Going Digital: Does theatre work when you're not in the room?

Lizzie Carter, 19 September 2012

Liz Carter from Claque Theatre led the session with participants Lucy from KCC, Louisa from Sparkle and Dark, Cathy from Panek, Pablo, Alex and Sarah Jane.

The discussion opened with questions around whether theatre needs to be in a physical space and how we tell stories, create atmosphere and experiences. We considered the different types of digital technology and its implication for theatre making, audience development and performance. It was noted that digital technology crosses over with the game playing and IT industries. The concerns expressed were that technology can atomise society while theatre seeks to bring people together. Also, are technology producers looking to arts for free content? The argument was that success in using technology in art is the way it is implemented and the following case studies were given from people's own experiences:

- Blue Dragon, Robert Le Page: Using overhead screens and projections during performances. Lots of potential for stimulating great production with high-tech audio visuals.

- Everyday Moments, Fuel Theatre: Podcasts designed for an audience at a particular time and place. Although this does isolate people in their experience as they listen to the audio it gives the content a longer shelf life as can be accessed on-line well after the initial performance.

- Blast Theory: Opportunities for creating theatre communities by sharing digital experiences through on-line discussion.

- Such Tweet Sorry - traditional Romeo and Juliet story through Twitter where audiences follow timelines of character.

- NT Live and The Met: Live streaming. Reaching audiences across continents with UK theatre.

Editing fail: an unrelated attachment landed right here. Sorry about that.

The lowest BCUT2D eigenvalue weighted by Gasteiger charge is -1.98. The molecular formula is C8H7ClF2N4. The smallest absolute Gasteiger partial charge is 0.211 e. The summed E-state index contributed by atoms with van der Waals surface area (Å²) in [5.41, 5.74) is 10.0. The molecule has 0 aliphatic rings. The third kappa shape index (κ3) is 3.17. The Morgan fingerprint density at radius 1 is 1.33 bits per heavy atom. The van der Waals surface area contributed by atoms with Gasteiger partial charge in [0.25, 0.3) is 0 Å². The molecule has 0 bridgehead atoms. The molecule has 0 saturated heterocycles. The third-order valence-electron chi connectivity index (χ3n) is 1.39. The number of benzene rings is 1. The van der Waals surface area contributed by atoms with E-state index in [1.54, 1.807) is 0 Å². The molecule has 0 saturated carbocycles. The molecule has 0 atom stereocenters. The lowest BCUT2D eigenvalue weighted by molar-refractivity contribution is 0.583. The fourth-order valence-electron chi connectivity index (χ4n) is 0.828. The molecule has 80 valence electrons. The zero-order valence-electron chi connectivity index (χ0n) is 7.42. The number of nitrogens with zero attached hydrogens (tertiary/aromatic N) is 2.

We criticised these case studies in one way on another, we hope constructively. Questions were: Are these theatre pieces and performances in their own right or are they behaving more like research and development tools? What about the collective experience and atmosphere of theatre? Is this threatened?

Our conclusions were as follows:

- Using AV type technology in production is one thing, live streaming and using social media / mobile devices is another. What doesn't change is that we design good theatre first and then use the most appropriate technology based on that purpose.

- Using things like podcasts can give theatre a longer shelf-life as it can be accessed on-line after the event. However, we felt this reduced the value of collective experience and thought that podcasts could be a good publicity tool to sign-post audiences towards communal theatre spaces in then off-line world.

- Social media technology can be designed to provoke interactions, crowdsource ideas

for stories, content and design.

- To achieve good quality live streaming experiences we need the budget. Our concern with live streaming is that theatre starts creeping towards TV.

- Traditionally, we see theatre maker as controller. Going digital liberates this hierarchy.

In summary, going digital involves all types of technology during theatre design, production and performance. By embracing digital technologies and all they have to offer we may become better producers: creating entry points to new theatre audiences and providing a tool for exposure. We are proposing not to replace traditional theatre but to offer valuable experiences with the digital world in mind.


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